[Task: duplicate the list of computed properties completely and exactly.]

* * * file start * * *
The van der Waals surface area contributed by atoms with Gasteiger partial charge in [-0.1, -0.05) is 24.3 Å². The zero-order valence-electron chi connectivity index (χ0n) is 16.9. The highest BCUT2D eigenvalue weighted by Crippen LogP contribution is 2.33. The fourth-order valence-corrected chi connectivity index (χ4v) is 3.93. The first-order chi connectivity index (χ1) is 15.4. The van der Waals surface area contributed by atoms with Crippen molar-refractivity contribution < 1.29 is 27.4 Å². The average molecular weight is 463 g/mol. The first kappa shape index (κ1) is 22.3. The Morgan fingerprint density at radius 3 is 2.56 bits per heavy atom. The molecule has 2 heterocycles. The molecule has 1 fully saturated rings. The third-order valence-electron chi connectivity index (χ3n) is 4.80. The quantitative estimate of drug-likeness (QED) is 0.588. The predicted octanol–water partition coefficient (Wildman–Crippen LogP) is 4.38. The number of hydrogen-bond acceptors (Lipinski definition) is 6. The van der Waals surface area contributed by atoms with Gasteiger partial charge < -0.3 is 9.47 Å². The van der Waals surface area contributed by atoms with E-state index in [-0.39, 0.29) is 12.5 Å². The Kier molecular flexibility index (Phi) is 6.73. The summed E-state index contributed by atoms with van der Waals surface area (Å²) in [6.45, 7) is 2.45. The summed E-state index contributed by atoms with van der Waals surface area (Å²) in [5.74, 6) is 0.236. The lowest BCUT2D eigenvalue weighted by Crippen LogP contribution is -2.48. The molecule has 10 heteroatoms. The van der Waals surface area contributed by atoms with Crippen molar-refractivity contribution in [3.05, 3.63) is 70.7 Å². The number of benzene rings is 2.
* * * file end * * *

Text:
The van der Waals surface area contributed by atoms with Gasteiger partial charge in [-0.1, -0.05) is 24.3 Å². The zero-order valence-electron chi connectivity index (χ0n) is 16.9. The highest BCUT2D eigenvalue weighted by Crippen LogP contribution is 2.33. The fourth-order valence-corrected chi connectivity index (χ4v) is 3.93. The first-order chi connectivity index (χ1) is 15.4. The van der Waals surface area contributed by atoms with Crippen molar-refractivity contribution < 1.29 is 27.4 Å². The average molecular weight is 463 g/mol. The first kappa shape index (κ1) is 22.3. The Morgan fingerprint density at radius 3 is 2.56 bits per heavy atom. The molecule has 2 heterocycles. The molecule has 1 fully saturated rings. The third-order valence-electron chi connectivity index (χ3n) is 4.80. The quantitative estimate of drug-likeness (QED) is 0.588. The predicted octanol–water partition coefficient (Wildman–Crippen LogP) is 4.38. The number of hydrogen-bond acceptors (Lipinski definition) is 6. The van der Waals surface area contributed by atoms with Gasteiger partial charge < -0.3 is 9.47 Å². The van der Waals surface area contributed by atoms with E-state index in [-0.39, 0.29) is 12.5 Å². The Kier molecular flexibility index (Phi) is 6.73. The summed E-state index contributed by atoms with van der Waals surface area (Å²) in [6.45, 7) is 2.45. The summed E-state index contributed by atoms with van der Waals surface area (Å²) in [5.74, 6) is 0.236. The lowest BCUT2D eigenvalue weighted by Crippen LogP contribution is -2.48. The molecule has 10 heteroatoms. The van der Waals surface area contributed by atoms with Crippen molar-refractivity contribution in [3.05, 3.63) is 70.7 Å². The number of benzene rings is 2.